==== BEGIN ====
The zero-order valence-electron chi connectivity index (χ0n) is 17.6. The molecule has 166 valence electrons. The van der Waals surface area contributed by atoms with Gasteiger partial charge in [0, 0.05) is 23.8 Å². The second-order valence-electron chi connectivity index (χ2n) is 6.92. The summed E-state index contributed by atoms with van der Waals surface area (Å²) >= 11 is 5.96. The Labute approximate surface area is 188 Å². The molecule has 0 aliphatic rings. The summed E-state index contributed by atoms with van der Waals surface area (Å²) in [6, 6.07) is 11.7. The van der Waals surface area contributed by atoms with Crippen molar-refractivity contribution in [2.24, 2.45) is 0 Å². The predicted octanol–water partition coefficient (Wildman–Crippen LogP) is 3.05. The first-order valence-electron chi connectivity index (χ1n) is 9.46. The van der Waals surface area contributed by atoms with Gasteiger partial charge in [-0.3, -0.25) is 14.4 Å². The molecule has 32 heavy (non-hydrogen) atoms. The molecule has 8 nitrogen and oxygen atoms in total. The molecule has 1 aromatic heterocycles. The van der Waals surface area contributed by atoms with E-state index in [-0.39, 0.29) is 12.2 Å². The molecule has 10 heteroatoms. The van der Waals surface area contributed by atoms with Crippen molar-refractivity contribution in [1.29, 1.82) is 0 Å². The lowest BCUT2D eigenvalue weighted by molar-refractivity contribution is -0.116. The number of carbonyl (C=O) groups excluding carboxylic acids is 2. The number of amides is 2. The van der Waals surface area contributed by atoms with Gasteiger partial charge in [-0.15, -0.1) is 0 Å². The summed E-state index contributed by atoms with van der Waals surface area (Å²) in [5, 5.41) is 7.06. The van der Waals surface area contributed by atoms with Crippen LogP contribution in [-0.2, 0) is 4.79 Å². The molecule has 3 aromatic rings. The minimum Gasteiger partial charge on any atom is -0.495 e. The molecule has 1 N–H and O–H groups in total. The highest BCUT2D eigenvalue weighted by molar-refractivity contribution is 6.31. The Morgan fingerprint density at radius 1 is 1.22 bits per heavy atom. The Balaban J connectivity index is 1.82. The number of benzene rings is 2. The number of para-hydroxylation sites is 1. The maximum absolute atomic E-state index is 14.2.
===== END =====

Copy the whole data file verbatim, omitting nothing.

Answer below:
The zero-order valence-electron chi connectivity index (χ0n) is 17.6. The molecule has 166 valence electrons. The van der Waals surface area contributed by atoms with Gasteiger partial charge in [0, 0.05) is 23.8 Å². The second-order valence-electron chi connectivity index (χ2n) is 6.92. The summed E-state index contributed by atoms with van der Waals surface area (Å²) >= 11 is 5.96. The Labute approximate surface area is 188 Å². The molecule has 0 aliphatic rings. The summed E-state index contributed by atoms with van der Waals surface area (Å²) in [6, 6.07) is 11.7. The van der Waals surface area contributed by atoms with Crippen molar-refractivity contribution in [2.24, 2.45) is 0 Å². The predicted octanol–water partition coefficient (Wildman–Crippen LogP) is 3.05. The first-order valence-electron chi connectivity index (χ1n) is 9.46. The van der Waals surface area contributed by atoms with Gasteiger partial charge in [-0.3, -0.25) is 14.4 Å². The molecule has 32 heavy (non-hydrogen) atoms. The molecule has 8 nitrogen and oxygen atoms in total. The molecule has 1 aromatic heterocycles. The van der Waals surface area contributed by atoms with E-state index in [-0.39, 0.29) is 12.2 Å². The molecule has 10 heteroatoms. The van der Waals surface area contributed by atoms with Crippen molar-refractivity contribution in [1.29, 1.82) is 0 Å². The lowest BCUT2D eigenvalue weighted by molar-refractivity contribution is -0.116. The number of carbonyl (C=O) groups excluding carboxylic acids is 2. The number of amides is 2. The van der Waals surface area contributed by atoms with Gasteiger partial charge in [-0.15, -0.1) is 0 Å². The summed E-state index contributed by atoms with van der Waals surface area (Å²) in [5, 5.41) is 7.06. The van der Waals surface area contributed by atoms with Crippen LogP contribution in [-0.2, 0) is 4.79 Å². The molecule has 3 aromatic rings. The minimum Gasteiger partial charge on any atom is -0.495 e. The molecule has 1 N–H and O–H groups in total. The highest BCUT2D eigenvalue weighted by molar-refractivity contribution is 6.31. The Morgan fingerprint density at radius 1 is 1.22 bits per heavy atom. The Balaban J connectivity index is 1.82. The number of benzene rings is 2. The number of para-hydroxylation sites is 1. The maximum absolute atomic E-state index is 14.2.